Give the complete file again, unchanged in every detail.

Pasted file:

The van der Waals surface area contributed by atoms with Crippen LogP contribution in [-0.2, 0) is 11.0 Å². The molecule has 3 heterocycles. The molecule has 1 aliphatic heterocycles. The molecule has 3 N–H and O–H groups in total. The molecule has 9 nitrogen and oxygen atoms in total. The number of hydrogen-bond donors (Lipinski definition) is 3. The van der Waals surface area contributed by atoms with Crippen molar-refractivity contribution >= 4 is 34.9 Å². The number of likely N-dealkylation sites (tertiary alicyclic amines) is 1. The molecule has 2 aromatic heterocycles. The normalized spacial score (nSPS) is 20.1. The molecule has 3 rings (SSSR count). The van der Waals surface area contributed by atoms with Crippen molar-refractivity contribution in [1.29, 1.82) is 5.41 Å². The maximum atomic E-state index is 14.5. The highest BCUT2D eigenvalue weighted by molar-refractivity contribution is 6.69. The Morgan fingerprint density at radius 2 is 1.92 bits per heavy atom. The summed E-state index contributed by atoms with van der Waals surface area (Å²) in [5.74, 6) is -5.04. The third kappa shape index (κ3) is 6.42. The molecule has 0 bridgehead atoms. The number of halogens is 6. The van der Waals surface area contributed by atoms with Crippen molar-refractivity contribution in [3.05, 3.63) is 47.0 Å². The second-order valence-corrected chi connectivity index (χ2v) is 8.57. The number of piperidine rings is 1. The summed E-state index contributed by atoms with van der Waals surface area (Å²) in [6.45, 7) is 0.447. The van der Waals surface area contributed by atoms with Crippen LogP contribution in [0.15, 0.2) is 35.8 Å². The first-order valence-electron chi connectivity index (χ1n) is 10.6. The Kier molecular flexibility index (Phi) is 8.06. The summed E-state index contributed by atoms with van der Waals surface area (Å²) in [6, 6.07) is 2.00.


The van der Waals surface area contributed by atoms with Crippen LogP contribution in [-0.2, 0) is 11.0 Å². The molecule has 3 heterocycles. The molecule has 1 aliphatic heterocycles. The molecule has 3 N–H and O–H groups in total. The molecule has 9 nitrogen and oxygen atoms in total. The number of hydrogen-bond donors (Lipinski definition) is 3. The van der Waals surface area contributed by atoms with Crippen molar-refractivity contribution >= 4 is 34.9 Å². The number of likely N-dealkylation sites (tertiary alicyclic amines) is 1. The molecule has 2 aromatic heterocycles. The normalized spacial score (nSPS) is 20.1. The molecule has 3 rings (SSSR count). The van der Waals surface area contributed by atoms with Crippen molar-refractivity contribution in [1.29, 1.82) is 5.41 Å². The maximum atomic E-state index is 14.5. The highest BCUT2D eigenvalue weighted by molar-refractivity contribution is 6.69. The Morgan fingerprint density at radius 2 is 1.92 bits per heavy atom. The summed E-state index contributed by atoms with van der Waals surface area (Å²) in [5.74, 6) is -5.04. The third kappa shape index (κ3) is 6.42. The molecule has 0 bridgehead atoms. The number of halogens is 6. The van der Waals surface area contributed by atoms with Crippen molar-refractivity contribution in [3.05, 3.63) is 47.0 Å². The second-order valence-corrected chi connectivity index (χ2v) is 8.57. The number of piperidine rings is 1. The summed E-state index contributed by atoms with van der Waals surface area (Å²) in [6.45, 7) is 0.447. The van der Waals surface area contributed by atoms with Crippen LogP contribution in [0.15, 0.2) is 35.8 Å². The first-order valence-electron chi connectivity index (χ1n) is 10.6. The Kier molecular flexibility index (Phi) is 8.06. The summed E-state index contributed by atoms with van der Waals surface area (Å²) in [6, 6.07) is 2.00.